by Geraldine Brooks
This is a first novel by former Wall Street Journal reporter Geraldine Brooks. It is a novel “inspired by the true story of the villagers of Eyam, Derbyshire.”
In late summer of 1665, villagers began dying of bubonic plague. To try to stave off an epidemic, the minister of the community, William Mompesson, proposed that the village impose a quarantine on itself. The plague lasted 14 months and killed 260 people (75% of the villagers).
Brooks has woven a fictional plot from factual events and historical people. In the afterword, Brooks states, “While I have used some real names of Eyam villagers, I have done so only when my account does not press far beyond the known detail of their lives. Where I have invented, I have altered or created names to indicate this.”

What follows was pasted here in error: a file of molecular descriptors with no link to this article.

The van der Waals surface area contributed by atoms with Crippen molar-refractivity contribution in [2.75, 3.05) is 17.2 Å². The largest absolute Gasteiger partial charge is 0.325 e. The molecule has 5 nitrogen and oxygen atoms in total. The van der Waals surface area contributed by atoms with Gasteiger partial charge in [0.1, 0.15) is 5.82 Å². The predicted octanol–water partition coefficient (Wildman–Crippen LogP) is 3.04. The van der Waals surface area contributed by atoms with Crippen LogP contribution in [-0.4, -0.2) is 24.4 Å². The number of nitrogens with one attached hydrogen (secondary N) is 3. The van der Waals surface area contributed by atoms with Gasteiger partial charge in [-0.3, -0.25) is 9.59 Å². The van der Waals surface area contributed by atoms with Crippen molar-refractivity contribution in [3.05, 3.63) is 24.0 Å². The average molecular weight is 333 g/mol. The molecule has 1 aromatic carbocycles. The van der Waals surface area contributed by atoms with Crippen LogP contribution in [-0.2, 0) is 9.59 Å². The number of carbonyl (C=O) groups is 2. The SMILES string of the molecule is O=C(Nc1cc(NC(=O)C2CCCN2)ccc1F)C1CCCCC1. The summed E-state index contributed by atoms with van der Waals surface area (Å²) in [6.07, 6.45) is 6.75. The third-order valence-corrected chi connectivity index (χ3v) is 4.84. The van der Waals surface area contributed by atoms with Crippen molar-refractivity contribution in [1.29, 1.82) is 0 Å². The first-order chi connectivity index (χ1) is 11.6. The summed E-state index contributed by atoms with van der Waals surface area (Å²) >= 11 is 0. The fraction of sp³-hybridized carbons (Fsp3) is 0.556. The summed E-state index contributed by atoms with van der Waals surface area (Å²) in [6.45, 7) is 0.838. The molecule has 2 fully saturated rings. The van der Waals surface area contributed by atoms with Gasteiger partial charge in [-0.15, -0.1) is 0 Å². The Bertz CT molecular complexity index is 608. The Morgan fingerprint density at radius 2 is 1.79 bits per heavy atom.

This book is readable but quilts its stories together. Certain scenes defy suspension of disbelief. The arcane language used doesn’t always flow naturally.